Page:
In other news of improperly restrained animals, two Tibetan mastiffs on the loose in Sioux Falls yesterday morning bit a cop and almost killed one lady:
One of the dogs bit an officer on the thigh, Sgt. Aaron Benson said. He shook himself loose and then fired two shots when the dog approached him again.
Neither dog was hit by the gunshots.
The officer was treated at Avera McKennan Hospital. It is unknown whether the dog bite broke skin, but the officer had a knife in his pocket that the dog bit down on, according to [SFPD Capt. Greg] VandeKamp.
Neighbor Jon Arneson, lawyer for the Argus Leader, saw the incident unfold. The injured woman took shelter in his garage after the attack.
“It occurred to a few of us that had she not managed to get into my garage, she could very easily have been killed,” Arneson said in an email to the neighborhood. “There is virtually no way she could have defended herself.”
By 7:40 a.m. both dogs were contained in an Animal Control vehicle. The dogs were current on vaccinations, Benson said [Megan Raposa, “State Senator Owns Dogs Who Attacked Woman, Officer,” that Sioux Falls paper, 2015.08.01].
Raposa notes that the now incarcerated dogs belong to Senator R. Blake Curd (R-12/Sioux Falls). The incident places Senator Curd in violation of Sioux Falls City Ordinance 90.002 (“…it shall be unlawful for any person to have any animal which is owned, kept, harbored or allowed to be habitually in or upon the premises occupied by him or her or under his or her control to be at large and to go in or upon the private premises of others or upon any public property”). Under Ordinance 90.003, the police chief may declare the animals vicious, but such a designation would not mean the animals will be killed. Senator Curd can save his mastiffs by satisfying these nine conditions:
- The owner of the animal shall notify animal control of any changes in the following:
- Ownership of the animal;
- Name, address and telephone number of a new owner;
- Address change of the owner or any change in where the animal is housed;
- Any change in the health status of the animal; and
- Death of the animal.
- If the animal is indoors, the animal shall be under the control of a person over 18 years old;
- If the animal is outdoors and attended, the animal shall be muzzled on a leash no longer than six feet and under the control of a person over 18 years of age;
- If the animal is outdoors and unattended, the animal must be locked in an escape-proof kennel approved by animal control. Minimum standards shall include the following:
- Fencing materials shall not have openings with a diameter of more than two inches. In the case of a wooden fence, the gaps shall not be more than two inches.
- Any gates within the pen or structure shall be lockable and of a design to prevent the entry of children or the escape of the animal;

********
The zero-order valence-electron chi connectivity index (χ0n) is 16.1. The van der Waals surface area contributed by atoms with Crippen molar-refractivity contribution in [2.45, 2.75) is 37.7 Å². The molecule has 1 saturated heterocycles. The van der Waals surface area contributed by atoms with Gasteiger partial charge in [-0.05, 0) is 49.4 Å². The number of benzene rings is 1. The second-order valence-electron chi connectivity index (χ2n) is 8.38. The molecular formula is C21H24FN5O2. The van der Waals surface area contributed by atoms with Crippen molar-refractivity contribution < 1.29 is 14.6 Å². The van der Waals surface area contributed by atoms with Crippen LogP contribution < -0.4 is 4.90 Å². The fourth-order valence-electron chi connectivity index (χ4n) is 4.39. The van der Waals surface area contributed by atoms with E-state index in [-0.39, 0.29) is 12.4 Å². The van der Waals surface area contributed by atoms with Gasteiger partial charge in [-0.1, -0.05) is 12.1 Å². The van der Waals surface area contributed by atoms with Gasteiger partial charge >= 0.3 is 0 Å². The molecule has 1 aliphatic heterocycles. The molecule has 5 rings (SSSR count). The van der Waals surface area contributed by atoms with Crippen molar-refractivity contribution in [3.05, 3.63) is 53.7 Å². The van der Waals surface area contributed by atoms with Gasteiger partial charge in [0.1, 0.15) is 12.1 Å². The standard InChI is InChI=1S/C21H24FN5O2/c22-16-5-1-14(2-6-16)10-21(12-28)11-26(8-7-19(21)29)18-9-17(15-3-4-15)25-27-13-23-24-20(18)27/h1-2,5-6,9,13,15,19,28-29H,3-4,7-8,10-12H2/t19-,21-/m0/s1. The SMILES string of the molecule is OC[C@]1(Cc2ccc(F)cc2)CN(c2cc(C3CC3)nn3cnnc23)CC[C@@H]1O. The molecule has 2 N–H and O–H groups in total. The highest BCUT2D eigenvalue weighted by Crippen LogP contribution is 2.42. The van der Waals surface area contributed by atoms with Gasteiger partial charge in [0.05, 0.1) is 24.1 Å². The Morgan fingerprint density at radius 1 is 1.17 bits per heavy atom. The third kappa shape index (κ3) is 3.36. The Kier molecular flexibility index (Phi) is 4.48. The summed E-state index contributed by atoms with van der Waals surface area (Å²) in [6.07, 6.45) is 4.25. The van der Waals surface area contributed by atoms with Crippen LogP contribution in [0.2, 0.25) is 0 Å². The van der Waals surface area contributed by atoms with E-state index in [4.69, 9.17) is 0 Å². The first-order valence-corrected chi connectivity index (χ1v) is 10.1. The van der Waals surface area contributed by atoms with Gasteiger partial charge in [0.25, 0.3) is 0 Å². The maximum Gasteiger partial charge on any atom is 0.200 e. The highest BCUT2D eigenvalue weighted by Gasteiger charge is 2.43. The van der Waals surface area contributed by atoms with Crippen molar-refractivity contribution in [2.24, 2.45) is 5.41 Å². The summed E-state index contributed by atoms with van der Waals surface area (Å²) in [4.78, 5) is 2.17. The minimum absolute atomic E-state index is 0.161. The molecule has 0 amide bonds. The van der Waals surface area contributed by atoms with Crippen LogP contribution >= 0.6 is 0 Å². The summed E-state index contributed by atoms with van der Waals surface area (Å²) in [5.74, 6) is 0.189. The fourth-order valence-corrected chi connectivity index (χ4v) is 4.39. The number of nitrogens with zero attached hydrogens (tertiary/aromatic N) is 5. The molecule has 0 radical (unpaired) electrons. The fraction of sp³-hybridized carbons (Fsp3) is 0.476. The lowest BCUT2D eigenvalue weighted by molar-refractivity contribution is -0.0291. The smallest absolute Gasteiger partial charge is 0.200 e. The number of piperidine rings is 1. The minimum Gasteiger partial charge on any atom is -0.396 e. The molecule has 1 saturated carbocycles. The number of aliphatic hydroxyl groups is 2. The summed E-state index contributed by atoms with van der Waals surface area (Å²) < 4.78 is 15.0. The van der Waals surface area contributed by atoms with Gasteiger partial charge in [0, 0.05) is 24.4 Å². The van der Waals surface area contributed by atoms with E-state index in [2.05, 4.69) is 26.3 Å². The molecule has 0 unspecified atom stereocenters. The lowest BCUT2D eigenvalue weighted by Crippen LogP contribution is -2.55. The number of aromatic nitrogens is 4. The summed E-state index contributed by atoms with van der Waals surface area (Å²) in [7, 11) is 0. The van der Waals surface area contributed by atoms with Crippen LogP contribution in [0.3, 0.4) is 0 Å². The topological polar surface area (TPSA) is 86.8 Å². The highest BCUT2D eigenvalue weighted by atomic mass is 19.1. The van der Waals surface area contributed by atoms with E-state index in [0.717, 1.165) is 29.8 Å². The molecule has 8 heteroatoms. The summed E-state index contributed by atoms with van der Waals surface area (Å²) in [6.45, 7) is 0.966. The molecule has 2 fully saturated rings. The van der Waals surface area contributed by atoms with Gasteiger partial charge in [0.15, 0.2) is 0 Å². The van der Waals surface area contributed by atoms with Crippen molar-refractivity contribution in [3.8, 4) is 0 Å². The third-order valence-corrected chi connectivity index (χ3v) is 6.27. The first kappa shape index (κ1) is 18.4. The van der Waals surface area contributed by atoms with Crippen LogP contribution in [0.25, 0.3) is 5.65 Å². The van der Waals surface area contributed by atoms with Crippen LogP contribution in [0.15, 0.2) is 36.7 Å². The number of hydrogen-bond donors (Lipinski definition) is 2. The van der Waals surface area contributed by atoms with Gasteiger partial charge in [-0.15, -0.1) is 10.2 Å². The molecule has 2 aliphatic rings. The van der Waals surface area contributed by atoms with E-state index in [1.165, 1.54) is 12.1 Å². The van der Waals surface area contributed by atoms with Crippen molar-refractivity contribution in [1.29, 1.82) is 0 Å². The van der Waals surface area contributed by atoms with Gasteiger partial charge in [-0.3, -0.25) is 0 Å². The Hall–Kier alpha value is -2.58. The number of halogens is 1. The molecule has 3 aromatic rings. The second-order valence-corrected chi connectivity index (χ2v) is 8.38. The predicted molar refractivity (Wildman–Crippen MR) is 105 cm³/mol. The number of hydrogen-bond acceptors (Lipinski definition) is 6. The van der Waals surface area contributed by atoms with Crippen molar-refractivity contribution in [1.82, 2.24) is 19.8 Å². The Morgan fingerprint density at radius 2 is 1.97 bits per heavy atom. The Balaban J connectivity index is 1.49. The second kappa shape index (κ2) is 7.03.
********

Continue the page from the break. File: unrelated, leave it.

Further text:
- The required pen or structure shall have secure sides and a secure top. If the pen or structure has no bottom secured to the sides, the sides shall be imbedded into the ground or concrete;
- The pen or structure shall protect the animal from the elements; and
- The pen or structure may be required to have double exterior walls to prevent the insertion of fingers, hands or other objects.
- The animal shall be permanently identified by injecting an identification microchip into the animal using standard veterinarian procedures and practices. The number and the veterinarian who injected the microchip are to be reported to animal control;
- A universal sign denoting a vicious animal shall be displayed on the kennel or enclosure and on a place visible from the sidewalk or road adjacent to the property where the animal is kept;
- The owner shall carry $100,000 animal liability insurance covering the medical and/or veterinary costs resulting from the vicious actions or any other damage the animal may do or cause to be done. Proof of insurance shall be filed with animal control;
- The owner shall present proof of current rabies vaccination and current city license of the animal to animal control; and
- The owner shall present proof the animal has been altered to prevent reproduction to animal control [Sioux Falls City Ordinance 90.003(c), “Vicious Animals,” downloaded 2015.08.01].
Dakota War College, which has often advocated killing mountain lions out of fear that the beasts might attack us and our cattle, makes sure he clips the newspaper article to include Senator Curd’s statement that he feels really bad about “this unfortunate circumstance,” then offers this fuzzy commentary:
We certainly hope everyone involved is ok. That’s scary stuff, and but for the grace of God, could happen to any of us. As domesticated as they are, dogs are still animals [Pat Powers, “State Senator’s Dogs Involved in Biting Incident,” Dakota War College, 2015.08.01].
But for the grace of God? How about the grace of a better fence, Blake?
Folks, I love dogs. But if your dog bites one of my family members and sends her to the hospital, I will expect your dog to be dead by morning. Raise and pen your dog right, and attacks like this don’t happen.